Mildred & Duck is a Melbourne based Graphic Design and Communication Studio.
What made you guys start Mildred & Duck?
We met during university and we’ve been working together ever since. We were lucky to be a part of an honours year that was run like a small design studio, so we got a lot of hands on experience during this year. We also worked on a lot of projects outside of uni together whilst we were studying, so it seemed like a natural progression to then start our own studio once we had graduated. That was five years ago.
How many of you are there in the studio? And what percentage of that is designers?
For the most part it’s just the two of us that make up Mildred & Duck, and we’re both designers. We have a studio space in the Nicholas Building (in Melbourne) that we had fitted out at the end of last year, and we rent out a couple of extra desks spaces in our studio to other creatives. The Nicholas Building itself is filled with a really interesting mix of creatives and makers, from jewellers to shoe makers and even some small stores, so we never feel alone and there’s always something interesting going on!
You mention on your website that having a small team allows you to take care of every detail during the design process. How important do you think it is having a close knit team and focusing on attention to detail?
Detail is so important to us, and we really value being able to oversee every aspect of all of our jobs. We are both involved in every stage of the design process, which helps build trust with our clients. We want to be accountable for every part of every project we take on, and working in a small team allows us to control what projects we work on and make sure we are completely happy with every outcome.
How do you guys approach a new project?
We really do treat every project differently, and our approach does tend to change a bit based on what is required. The main thing we always start with is meaningful conversation with our clients, questioning and really getting to know them and their requirements. We always want to make sure that we spend as long as we can with our clients to really understand their needs, which allows us to distill this into a really comprehensive brief. We find this initial stage of a project is so important, because often our clients might have an idea of what they think their requirements are, but when we start looking at a project from a new angle the requirements and approach can often be quite different.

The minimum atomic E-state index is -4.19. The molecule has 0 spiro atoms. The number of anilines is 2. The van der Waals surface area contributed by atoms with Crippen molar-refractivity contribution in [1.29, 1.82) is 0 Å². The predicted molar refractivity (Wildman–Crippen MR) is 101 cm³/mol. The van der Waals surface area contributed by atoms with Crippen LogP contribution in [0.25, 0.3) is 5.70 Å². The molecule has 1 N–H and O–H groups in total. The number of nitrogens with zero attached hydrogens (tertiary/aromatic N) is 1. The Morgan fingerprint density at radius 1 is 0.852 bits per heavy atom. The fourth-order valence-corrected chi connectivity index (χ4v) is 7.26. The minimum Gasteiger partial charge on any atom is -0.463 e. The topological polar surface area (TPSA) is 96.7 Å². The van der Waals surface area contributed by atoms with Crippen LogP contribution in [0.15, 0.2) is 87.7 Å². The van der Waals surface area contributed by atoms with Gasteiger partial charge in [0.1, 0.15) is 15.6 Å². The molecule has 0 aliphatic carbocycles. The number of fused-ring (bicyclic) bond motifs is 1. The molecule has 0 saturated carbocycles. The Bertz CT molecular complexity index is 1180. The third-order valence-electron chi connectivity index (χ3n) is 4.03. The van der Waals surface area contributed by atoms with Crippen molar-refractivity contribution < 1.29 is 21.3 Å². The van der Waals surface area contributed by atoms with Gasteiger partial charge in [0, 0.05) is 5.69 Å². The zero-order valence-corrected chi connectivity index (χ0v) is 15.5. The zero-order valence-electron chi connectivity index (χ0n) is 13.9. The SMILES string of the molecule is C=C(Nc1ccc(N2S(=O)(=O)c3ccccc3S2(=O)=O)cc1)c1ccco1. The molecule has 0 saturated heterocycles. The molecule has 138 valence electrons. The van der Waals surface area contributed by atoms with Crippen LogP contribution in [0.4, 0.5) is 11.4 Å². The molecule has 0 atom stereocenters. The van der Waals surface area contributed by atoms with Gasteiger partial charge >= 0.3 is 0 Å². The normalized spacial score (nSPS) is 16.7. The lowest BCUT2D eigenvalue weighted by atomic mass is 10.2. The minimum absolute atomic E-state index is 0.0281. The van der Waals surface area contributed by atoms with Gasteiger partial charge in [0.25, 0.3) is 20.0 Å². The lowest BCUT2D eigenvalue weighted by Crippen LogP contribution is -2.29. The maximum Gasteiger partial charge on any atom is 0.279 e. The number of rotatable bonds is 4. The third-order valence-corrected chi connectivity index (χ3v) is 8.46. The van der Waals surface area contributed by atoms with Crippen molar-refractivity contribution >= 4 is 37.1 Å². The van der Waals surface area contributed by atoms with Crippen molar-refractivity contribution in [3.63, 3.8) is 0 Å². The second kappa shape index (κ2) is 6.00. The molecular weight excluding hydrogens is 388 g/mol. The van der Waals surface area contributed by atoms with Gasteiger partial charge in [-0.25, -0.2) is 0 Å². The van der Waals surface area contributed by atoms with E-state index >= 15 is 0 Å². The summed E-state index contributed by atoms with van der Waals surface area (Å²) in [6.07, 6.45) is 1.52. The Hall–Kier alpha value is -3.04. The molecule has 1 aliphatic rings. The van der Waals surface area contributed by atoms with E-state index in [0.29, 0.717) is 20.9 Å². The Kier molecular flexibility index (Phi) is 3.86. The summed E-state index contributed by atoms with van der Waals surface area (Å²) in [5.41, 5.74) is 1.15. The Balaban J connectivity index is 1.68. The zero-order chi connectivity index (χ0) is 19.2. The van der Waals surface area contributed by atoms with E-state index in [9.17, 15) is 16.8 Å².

Who are your inspirations?
We spend a lot of time going to galleries, and getting out and visiting stores and spaces whenever we can. We try to leave the studio and seek inspiration from the things around us. We’re inspired by Melbourne, it’s a really creative city and has a large and diverse design community. We were lucky to have studied in the city (at RMIT) and now we are based in the city we’re always finding something new and interesting to keep us engaged.
Generally speaking, we are inspired by anyone who is really passionate about what they do, we have a lot of respect for people in other areas of design as well and we don’t only look to other graphic designers for inspiration. Some people or studios we’re inspired by at the moment are Lucy Folk, Anders Arhoj, Andrei Davidoff, M/M Paris and Fred Fowler.
Any particular dos and don'ts?
Having a really good working relationship with our clients is really important to us, they are placing a lot of trust in us and it’s not something we take lightly. Building a relationship that allows for open communication and honesty is something we aim for with every project, so that’s one major “do” that we focus on in our work.
We’d never present any work to a client that we weren’t 100% confident in and happy with, so that’s probably the biggest “don’t” for us.
You're very much multi-disciplinary in your work, has that always been the case and how important do you think it is for a design studio to be able to be that?
We try to be flexible, we’re always happy to apply design thinking to any sort of problem. We try not to limit ourselves in any way, we just approach every project individually and this allows us to produce work that we are really happy with in every sense.
How often do you look to collaborate with other creative disciplines during a project?
We always bring in collaborators when appropriate, there are so many people whose work we respect and admire and we’re always happy to work with them whenever we can. We don’t see what we do in the studio as a stand-alone kind of thing, it’s so important to look at all methods of visual communication as working together to convey a message. There’s no point in having really strong branding if the rest of the visual language isn’t just as successful, we’re always educating our clients on the value of great photography, for example.
What's next for the studio?
We’re in the middle of a few projects for clients in the Architecture and Interiors industry, which is really exiting for us as this is an area of design that has always interested us both. It’s great to have clients that work in a creative industry and understand and respect the importance of design in all aspects of their businesses.
What did you think of the interview?